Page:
Consider a signal that's just a clean, pure sine wave of a specific frequency. If you pass this signal through a wire, the electrons just oscillate back and forth inside the wire; if we ignore thermal motion, the electrons don't actually move from one end of the wire to the other at all. Passing this same signal through a fiber optic cable just means sending light of one specific frequency.

    Now, consider sending two signals at once. You add another sine wave to your existing one, the new one of a different frequency. When you pass this signal through the wire, the net movement of the electrons is still zero. Their oscillations are now more complex, but they still do not move any more energetically. Passing the signal through the fiber optic cable might mean just passing two light beams through it at once (assuming it's multi-mode and all that), but there are other ways of accomplishing it, too.

    The bottom line is that you can stuff as many different sine waves of different frequencies as you want through a copper wire, as long as your sine waves are all of frequencies less than some tens of gigahertz. You can continue to stuff the sine waves in with frequencies that get closer and closer, ad infinitum. In that sense, the "information bandwidth" of a copper wire is infinite.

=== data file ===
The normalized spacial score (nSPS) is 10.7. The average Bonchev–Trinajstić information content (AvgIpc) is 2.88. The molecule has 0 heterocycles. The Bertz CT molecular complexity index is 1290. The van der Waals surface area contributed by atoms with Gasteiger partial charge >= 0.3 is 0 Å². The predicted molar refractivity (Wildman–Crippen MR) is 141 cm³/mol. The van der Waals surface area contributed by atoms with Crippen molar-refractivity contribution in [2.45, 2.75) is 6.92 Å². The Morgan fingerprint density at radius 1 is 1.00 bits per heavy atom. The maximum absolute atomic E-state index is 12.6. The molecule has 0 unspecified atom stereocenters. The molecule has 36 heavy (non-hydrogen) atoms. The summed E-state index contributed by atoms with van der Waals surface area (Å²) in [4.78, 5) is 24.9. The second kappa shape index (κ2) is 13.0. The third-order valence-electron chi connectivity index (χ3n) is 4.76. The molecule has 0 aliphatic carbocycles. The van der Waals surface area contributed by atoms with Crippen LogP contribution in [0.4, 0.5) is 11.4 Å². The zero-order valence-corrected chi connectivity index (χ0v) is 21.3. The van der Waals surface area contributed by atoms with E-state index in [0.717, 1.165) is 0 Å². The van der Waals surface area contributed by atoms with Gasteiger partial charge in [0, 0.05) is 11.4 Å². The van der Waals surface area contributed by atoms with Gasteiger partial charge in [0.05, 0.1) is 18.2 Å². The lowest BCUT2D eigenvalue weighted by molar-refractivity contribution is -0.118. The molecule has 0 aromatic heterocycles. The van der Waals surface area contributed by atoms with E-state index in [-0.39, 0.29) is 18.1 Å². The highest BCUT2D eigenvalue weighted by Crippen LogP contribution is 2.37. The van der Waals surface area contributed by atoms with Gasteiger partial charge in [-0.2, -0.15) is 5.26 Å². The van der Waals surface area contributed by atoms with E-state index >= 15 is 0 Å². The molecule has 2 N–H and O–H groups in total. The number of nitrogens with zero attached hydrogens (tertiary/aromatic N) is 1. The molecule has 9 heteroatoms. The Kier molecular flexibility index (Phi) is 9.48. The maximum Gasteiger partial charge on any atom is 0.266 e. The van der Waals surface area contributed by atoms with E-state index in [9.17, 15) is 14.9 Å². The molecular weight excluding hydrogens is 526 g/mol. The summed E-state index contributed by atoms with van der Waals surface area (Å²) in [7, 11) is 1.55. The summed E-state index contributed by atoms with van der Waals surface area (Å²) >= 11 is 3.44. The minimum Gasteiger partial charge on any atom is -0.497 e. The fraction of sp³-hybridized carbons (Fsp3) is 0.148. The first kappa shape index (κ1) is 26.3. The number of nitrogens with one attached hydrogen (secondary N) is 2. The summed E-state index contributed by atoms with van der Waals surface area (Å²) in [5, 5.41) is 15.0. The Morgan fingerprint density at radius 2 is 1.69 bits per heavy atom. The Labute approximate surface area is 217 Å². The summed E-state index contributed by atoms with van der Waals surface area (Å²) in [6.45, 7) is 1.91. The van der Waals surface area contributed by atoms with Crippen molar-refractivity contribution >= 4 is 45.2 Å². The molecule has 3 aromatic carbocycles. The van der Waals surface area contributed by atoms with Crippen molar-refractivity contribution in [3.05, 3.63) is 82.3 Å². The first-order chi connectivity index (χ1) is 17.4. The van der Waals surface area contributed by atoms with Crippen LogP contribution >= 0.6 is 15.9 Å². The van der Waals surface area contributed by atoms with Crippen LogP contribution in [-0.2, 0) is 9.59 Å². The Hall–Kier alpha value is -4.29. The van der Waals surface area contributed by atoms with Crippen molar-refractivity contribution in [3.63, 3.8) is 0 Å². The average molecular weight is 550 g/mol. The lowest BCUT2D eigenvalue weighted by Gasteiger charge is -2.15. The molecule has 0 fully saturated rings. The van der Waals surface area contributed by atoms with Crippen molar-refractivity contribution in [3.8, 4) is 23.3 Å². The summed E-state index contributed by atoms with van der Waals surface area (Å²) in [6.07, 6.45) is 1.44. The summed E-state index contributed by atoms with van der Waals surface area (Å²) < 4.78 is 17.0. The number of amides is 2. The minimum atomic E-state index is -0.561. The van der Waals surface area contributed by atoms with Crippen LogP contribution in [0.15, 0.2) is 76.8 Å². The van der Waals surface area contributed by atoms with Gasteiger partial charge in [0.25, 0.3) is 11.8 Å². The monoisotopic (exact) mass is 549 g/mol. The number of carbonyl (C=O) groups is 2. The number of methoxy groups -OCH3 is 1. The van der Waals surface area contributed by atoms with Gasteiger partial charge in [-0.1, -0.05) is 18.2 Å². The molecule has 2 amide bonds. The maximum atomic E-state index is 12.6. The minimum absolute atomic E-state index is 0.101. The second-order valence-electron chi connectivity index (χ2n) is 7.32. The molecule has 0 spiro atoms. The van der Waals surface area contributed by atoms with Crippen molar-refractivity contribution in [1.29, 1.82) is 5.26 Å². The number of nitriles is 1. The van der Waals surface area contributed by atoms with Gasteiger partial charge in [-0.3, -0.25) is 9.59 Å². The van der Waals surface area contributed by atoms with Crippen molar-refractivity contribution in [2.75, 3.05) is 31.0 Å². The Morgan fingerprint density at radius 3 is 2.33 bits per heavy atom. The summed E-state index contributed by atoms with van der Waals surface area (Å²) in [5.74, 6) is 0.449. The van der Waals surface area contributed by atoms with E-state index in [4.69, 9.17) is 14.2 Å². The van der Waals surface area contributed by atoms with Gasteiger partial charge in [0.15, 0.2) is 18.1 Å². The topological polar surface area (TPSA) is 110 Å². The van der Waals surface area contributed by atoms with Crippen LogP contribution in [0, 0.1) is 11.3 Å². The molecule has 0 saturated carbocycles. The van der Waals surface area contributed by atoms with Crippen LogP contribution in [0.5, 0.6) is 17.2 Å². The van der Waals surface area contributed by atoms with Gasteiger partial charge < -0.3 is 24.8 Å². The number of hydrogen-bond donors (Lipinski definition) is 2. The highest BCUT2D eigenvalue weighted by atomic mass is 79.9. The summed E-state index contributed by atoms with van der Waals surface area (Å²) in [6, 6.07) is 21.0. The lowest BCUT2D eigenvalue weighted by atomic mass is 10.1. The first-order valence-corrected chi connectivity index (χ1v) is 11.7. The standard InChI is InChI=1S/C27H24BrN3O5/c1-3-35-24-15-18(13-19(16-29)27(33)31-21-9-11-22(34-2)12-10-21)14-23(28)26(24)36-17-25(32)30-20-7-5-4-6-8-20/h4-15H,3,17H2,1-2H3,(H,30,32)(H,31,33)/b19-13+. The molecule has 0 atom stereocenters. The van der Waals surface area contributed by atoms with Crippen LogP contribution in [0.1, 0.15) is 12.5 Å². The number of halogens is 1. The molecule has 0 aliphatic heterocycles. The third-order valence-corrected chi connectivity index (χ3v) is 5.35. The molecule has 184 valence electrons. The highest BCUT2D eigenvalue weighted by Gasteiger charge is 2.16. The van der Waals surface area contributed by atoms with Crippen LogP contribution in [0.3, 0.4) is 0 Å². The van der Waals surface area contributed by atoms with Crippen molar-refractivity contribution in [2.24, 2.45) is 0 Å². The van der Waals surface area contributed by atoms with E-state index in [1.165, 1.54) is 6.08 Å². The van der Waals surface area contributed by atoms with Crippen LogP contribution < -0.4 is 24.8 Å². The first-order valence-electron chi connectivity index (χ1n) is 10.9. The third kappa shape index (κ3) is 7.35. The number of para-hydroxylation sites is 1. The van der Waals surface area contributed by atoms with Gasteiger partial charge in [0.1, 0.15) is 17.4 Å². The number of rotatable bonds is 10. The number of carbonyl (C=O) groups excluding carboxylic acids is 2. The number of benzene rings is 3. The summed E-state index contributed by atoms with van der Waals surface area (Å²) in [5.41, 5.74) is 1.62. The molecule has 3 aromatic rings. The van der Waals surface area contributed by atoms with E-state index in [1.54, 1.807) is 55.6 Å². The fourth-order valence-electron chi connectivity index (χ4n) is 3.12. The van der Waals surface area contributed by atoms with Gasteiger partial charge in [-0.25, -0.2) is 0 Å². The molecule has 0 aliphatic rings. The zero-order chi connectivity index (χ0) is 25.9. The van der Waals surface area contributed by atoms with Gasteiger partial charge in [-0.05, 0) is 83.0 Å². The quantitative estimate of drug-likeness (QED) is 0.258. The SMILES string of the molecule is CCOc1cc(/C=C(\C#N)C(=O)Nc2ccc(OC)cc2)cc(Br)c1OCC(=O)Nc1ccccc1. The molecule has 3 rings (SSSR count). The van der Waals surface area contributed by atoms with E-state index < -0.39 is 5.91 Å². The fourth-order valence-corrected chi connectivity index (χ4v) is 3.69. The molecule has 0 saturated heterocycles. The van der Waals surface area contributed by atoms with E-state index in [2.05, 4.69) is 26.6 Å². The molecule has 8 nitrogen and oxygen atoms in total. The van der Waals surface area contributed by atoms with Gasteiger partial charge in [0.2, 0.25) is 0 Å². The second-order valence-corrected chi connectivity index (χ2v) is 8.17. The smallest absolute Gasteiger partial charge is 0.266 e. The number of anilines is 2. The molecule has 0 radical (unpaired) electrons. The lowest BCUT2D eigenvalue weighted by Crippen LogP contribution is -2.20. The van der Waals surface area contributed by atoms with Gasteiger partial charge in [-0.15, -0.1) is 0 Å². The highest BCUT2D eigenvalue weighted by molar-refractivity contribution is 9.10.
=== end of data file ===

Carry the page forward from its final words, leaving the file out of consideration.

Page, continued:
The only problem is that your receiver has to become more and more sophisticated in order to distinguish all these sine waves of very very slightly different frequencies, and unfortunately it'll have to start looking at the signal for a longer and longer period of time to distinguish a sine wave of one frequency from one with a very close neighboring frequency. This effect works against you, so you'll have to make some trade-offs between how you use bandwidth and how you design your receiver. The conclusion of all this is that it's the practical concerns about designing a receiver that limit how much data you can practically send over a copper wire. You could theoretically send an infinite amout of information over a copper wire, but you could not build a receiver to capture it all.